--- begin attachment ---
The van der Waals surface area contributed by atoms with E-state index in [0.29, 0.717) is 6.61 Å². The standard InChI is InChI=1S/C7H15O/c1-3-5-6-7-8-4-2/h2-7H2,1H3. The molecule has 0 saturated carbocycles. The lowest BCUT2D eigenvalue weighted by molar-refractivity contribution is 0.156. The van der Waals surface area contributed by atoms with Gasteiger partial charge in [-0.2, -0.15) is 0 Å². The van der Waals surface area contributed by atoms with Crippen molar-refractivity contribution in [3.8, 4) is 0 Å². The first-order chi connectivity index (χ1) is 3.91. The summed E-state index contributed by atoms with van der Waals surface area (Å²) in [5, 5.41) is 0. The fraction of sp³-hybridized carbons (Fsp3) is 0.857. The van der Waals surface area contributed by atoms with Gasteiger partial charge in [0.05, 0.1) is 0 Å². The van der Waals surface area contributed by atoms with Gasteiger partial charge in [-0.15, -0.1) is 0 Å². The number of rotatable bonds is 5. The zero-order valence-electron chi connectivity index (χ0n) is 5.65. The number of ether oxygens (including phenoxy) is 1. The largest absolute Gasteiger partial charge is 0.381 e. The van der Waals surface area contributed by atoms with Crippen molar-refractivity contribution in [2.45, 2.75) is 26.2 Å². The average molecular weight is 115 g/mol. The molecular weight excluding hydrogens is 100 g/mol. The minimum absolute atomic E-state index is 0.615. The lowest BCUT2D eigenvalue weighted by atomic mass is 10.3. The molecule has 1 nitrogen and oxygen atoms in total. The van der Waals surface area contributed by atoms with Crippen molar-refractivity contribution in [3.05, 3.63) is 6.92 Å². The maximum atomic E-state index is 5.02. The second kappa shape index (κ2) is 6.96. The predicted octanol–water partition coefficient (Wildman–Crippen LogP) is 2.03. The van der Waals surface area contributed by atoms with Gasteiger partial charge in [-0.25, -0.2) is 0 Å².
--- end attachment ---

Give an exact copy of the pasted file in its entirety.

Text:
The van der Waals surface area contributed by atoms with E-state index in [0.29, 0.717) is 6.61 Å². The standard InChI is InChI=1S/C7H15O/c1-3-5-6-7-8-4-2/h2-7H2,1H3. The molecule has 0 saturated carbocycles. The lowest BCUT2D eigenvalue weighted by molar-refractivity contribution is 0.156. The van der Waals surface area contributed by atoms with Gasteiger partial charge in [-0.2, -0.15) is 0 Å². The van der Waals surface area contributed by atoms with Crippen molar-refractivity contribution in [3.8, 4) is 0 Å². The first-order chi connectivity index (χ1) is 3.91. The summed E-state index contributed by atoms with van der Waals surface area (Å²) in [5, 5.41) is 0. The fraction of sp³-hybridized carbons (Fsp3) is 0.857. The van der Waals surface area contributed by atoms with Gasteiger partial charge in [0.05, 0.1) is 0 Å². The van der Waals surface area contributed by atoms with Gasteiger partial charge in [-0.15, -0.1) is 0 Å². The number of rotatable bonds is 5. The zero-order valence-electron chi connectivity index (χ0n) is 5.65. The number of ether oxygens (including phenoxy) is 1. The largest absolute Gasteiger partial charge is 0.381 e. The van der Waals surface area contributed by atoms with Crippen molar-refractivity contribution in [2.45, 2.75) is 26.2 Å². The average molecular weight is 115 g/mol. The molecular weight excluding hydrogens is 100 g/mol. The minimum absolute atomic E-state index is 0.615. The lowest BCUT2D eigenvalue weighted by atomic mass is 10.3. The molecule has 1 nitrogen and oxygen atoms in total. The van der Waals surface area contributed by atoms with Crippen molar-refractivity contribution in [3.05, 3.63) is 6.92 Å². The maximum atomic E-state index is 5.02. The second kappa shape index (κ2) is 6.96. The predicted octanol–water partition coefficient (Wildman–Crippen LogP) is 2.03. The van der Waals surface area contributed by atoms with Gasteiger partial charge in [-0.25, -0.2) is 0 Å².